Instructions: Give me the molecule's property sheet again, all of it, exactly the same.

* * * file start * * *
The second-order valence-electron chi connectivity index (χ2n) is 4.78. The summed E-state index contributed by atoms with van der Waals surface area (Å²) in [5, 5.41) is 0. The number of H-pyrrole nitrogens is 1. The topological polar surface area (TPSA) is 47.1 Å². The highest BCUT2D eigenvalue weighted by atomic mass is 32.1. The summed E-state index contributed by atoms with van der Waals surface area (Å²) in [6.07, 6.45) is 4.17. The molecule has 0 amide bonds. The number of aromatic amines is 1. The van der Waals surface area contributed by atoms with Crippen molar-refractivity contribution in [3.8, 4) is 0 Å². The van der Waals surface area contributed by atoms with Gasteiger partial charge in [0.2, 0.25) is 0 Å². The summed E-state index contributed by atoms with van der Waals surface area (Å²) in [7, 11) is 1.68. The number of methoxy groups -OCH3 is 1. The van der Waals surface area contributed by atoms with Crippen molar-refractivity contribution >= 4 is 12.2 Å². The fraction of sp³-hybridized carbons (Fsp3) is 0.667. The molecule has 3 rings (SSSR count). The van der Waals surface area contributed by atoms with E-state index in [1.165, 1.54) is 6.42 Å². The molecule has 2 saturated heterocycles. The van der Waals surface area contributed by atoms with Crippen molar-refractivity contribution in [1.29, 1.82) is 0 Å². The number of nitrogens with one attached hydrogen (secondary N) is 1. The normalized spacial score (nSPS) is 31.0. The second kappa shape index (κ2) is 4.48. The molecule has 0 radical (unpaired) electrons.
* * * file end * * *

The second-order valence-electron chi connectivity index (χ2n) is 4.78. The summed E-state index contributed by atoms with van der Waals surface area (Å²) in [5, 5.41) is 0. The number of H-pyrrole nitrogens is 1. The topological polar surface area (TPSA) is 47.1 Å². The highest BCUT2D eigenvalue weighted by atomic mass is 32.1. The summed E-state index contributed by atoms with van der Waals surface area (Å²) in [6.07, 6.45) is 4.17. The molecule has 0 amide bonds. The number of aromatic amines is 1. The van der Waals surface area contributed by atoms with Crippen molar-refractivity contribution in [3.8, 4) is 0 Å². The van der Waals surface area contributed by atoms with Gasteiger partial charge in [0.2, 0.25) is 0 Å². The summed E-state index contributed by atoms with van der Waals surface area (Å²) in [7, 11) is 1.68. The number of methoxy groups -OCH3 is 1. The van der Waals surface area contributed by atoms with Crippen molar-refractivity contribution >= 4 is 12.2 Å². The fraction of sp³-hybridized carbons (Fsp3) is 0.667. The molecule has 3 rings (SSSR count). The van der Waals surface area contributed by atoms with E-state index in [1.165, 1.54) is 6.42 Å². The molecule has 2 saturated heterocycles. The van der Waals surface area contributed by atoms with Crippen molar-refractivity contribution in [1.29, 1.82) is 0 Å². The number of nitrogens with one attached hydrogen (secondary N) is 1. The normalized spacial score (nSPS) is 31.0. The second kappa shape index (κ2) is 4.48. The molecule has 0 radical (unpaired) electrons.